William C. Palmer, M.D., actively performs clinical research in iron overload disorders (hereditary hemochromatosis). He serves as medical director for the Hereditary Hemochromatosis Clinic at Mayo Clinic's campus in Florida, which evaluates and treats patients from all over the world with iron overload disorders by employing a state-of-the-art multidisciplinary team of specialists and cutting-edge diagnostics. Dr. Palmer manages a large clinical iron overload database to conduct research. Dr. Palmer also participates in research focused on gastrointestinal endoscopy, patient-provider education and other chronic liver diseases.
- Advanced liver imaging in iron overload. Through collaboration with Mayo Clinic's Department of Radiology, Dr. Palmer investigates the role that advanced imaging and diagnostics can play in risk stratification, with the goal of minimizing the need for liver biopsies in genetic iron overload.
- Lifestyle education in iron overload. Dr. Palmer's research team uses survey-based research and large-data extraction to identify knowledge gaps and target improvements in iron overload patient lifestyle choices.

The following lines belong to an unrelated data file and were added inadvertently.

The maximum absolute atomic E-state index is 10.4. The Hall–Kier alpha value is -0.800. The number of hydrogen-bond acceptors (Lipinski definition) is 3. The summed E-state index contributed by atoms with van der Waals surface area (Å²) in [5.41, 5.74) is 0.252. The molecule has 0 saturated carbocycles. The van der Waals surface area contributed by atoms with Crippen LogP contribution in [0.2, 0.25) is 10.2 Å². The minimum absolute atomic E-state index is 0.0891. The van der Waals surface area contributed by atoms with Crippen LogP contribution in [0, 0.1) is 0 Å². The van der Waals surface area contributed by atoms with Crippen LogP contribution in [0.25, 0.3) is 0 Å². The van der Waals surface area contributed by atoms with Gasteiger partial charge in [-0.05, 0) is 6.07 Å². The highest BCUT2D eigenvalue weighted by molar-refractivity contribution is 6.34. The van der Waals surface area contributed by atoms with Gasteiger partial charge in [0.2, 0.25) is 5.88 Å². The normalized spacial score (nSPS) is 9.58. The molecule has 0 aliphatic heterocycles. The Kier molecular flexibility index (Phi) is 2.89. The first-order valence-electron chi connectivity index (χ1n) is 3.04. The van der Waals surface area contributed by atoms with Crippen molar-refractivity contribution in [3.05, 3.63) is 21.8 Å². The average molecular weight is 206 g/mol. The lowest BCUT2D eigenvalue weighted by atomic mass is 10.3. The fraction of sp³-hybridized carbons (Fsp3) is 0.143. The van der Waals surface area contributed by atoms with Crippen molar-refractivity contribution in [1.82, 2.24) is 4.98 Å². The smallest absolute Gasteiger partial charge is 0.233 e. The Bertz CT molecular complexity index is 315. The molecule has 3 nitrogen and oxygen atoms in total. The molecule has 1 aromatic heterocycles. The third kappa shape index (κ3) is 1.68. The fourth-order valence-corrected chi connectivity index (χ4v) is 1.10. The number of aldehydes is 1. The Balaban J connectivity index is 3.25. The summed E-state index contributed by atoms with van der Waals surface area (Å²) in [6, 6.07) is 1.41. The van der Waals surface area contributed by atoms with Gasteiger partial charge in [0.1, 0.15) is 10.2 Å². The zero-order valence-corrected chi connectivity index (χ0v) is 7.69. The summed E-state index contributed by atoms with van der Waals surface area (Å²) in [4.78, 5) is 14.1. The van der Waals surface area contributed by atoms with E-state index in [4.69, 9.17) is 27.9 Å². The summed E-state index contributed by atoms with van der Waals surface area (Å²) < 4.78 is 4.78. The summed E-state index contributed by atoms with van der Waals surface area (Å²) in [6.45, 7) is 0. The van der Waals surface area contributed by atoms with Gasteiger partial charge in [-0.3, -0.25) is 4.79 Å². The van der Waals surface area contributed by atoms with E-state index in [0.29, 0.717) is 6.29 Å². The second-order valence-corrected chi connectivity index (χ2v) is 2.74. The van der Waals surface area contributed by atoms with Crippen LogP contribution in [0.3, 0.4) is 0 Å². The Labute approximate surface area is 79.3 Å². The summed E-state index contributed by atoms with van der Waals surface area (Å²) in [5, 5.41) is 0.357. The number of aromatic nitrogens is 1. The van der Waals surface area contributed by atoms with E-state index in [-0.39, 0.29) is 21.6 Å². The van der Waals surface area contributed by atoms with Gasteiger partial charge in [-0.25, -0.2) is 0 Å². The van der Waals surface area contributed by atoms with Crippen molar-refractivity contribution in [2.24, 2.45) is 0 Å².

- Assessing the role of direct-to-consumer genetic testing in iron overload. A myriad of direct-to-consumer genetic tests have made access to personal and individualized genetic information more easily attainable. The role this plays in the diagnosis and treatment of genetic iron overload is unknown, and is currently a focus of Dr. Palmer's research efforts.
- Identifying risk factors for severe arthritis in iron overload. Through big data research of national U.S. database registries, Dr. Palmer's team studies the link between iron overload and the need for intervention for severe arthritis conditions, including those requiring large joint replacements (such as knee and shoulder) or spine surgery. The goal is to identify and treat patients with iron overload who are at risk of severe arthritis before they need surgery.
Significance to patient care
Dr. Palmer's research goals have direct impact on patient care. Improving patient health through education, limiting invasive and costly procedures, and more effectively identifying patients with preventable complications remain his aspirations. Genetic iron overload is a common disease in certain demographics, and focused research goals in this area are paramount to improving patient health.